Hereville: How Mirka Got Her Sword - Really enjoyed it

Hereville: How Mirka Got Her Sword - Barry Deutsch

What a remarkable comic book! Once I picked it up, I couldn't set it down. Until I finished it.


Mirka is a young girl in Hereville, a town of Orthodox Jews. While the rest around her study and learn the skills they'll need in their adult lives, she dreams of fighting dragons. A chance discovery on the edge of town leads her to a strange house and a woman who keeps a pig and may be a witch! Mirka learns along the way that no knowledge is wasteful and sometimes a battle can be won without swords.


I love how seamlessly information is given to the reader. Not everyone has knowledge of Mirka's world but everything is given so matter-of-factly that you learn almost without knowing it. I enjoyed the words and phrases sprinkled in with translations subtly offered at the bottom. There were just enough to enjoy, not too many to make you feel overwhelmed. The culture, the language; everything was interesting.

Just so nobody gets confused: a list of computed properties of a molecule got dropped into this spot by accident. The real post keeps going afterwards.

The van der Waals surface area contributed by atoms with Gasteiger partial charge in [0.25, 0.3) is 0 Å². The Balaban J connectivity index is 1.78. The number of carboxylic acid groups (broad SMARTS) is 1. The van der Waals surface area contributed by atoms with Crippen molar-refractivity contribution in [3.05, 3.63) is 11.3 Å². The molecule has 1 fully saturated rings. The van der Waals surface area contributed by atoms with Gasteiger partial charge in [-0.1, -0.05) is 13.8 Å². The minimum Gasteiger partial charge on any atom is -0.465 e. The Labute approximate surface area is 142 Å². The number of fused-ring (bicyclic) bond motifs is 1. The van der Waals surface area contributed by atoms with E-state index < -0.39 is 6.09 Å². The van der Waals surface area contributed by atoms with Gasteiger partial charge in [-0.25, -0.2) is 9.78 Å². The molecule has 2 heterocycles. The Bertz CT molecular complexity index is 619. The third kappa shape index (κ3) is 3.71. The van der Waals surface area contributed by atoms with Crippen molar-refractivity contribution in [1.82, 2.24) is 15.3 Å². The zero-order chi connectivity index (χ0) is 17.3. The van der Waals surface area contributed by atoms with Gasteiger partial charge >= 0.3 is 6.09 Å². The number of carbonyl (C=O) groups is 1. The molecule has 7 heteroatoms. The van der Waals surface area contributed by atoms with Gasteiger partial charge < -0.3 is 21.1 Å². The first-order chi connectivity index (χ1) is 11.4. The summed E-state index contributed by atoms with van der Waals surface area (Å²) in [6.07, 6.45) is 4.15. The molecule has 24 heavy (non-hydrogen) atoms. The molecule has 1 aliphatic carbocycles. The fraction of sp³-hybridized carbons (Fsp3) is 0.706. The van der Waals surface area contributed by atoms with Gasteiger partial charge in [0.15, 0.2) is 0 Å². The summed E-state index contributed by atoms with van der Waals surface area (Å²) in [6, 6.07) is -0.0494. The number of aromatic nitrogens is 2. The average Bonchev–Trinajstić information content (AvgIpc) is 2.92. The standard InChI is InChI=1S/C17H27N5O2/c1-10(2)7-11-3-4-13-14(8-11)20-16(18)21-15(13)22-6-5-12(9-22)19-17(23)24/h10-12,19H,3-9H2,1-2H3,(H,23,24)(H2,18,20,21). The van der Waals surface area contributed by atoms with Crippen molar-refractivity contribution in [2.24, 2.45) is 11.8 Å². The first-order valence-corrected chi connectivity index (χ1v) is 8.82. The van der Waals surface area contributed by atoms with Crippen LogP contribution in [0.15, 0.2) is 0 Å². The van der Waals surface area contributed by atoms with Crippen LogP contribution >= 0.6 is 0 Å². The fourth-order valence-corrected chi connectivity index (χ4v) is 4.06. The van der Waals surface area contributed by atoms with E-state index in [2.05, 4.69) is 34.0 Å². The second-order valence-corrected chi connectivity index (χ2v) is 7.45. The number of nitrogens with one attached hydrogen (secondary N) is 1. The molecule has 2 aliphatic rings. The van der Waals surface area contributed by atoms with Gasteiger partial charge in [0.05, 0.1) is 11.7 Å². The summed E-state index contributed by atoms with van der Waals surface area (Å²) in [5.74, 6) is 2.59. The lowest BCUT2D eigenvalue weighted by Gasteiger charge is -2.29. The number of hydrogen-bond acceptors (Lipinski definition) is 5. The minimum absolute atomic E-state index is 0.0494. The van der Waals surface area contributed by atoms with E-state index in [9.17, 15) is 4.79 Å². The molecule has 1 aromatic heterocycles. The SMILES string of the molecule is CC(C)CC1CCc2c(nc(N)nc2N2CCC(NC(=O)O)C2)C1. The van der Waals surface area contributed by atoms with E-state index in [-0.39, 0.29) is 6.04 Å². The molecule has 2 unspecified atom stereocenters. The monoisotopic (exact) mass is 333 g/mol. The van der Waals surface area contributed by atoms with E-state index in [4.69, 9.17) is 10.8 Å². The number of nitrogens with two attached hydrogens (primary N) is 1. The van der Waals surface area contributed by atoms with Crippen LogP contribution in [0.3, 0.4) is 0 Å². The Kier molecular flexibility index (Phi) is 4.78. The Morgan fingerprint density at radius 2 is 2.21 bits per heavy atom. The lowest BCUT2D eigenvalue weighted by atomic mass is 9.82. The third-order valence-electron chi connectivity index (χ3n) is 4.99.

And yet Mirka was so relatable. Sneaking off to read books, dreaming of dragon slaying, and impatience with knitting (terribly relatable when I was her age), I got Mirka and loved her flaws and all. The scene with her and Fruma (her stepmother) talking about her mother who had passed was a tender and heartfelt moment that has stayed with me more then most of the rest of the book.


This graphic novel seemed to have a bit of everything and I really enjoyed it. The art style unique yet easy to accept and like. The setting even sent me on a couple interest information sprees! The one that was most interesting was the use of the word Hashem. This was clearly the name they were using for God but I'd not heard it before. So off to Wikipedia where I learned that Hashem = The Name. This is used in Judaism when the name of God should be recorded as His name is considered too holy to record. What was really interesting was that Hashem is also used when a reading or service is being recorded on audio. After all, it is being recorded there too, so it's not just in writing.


Thumbs up to you, Mirka!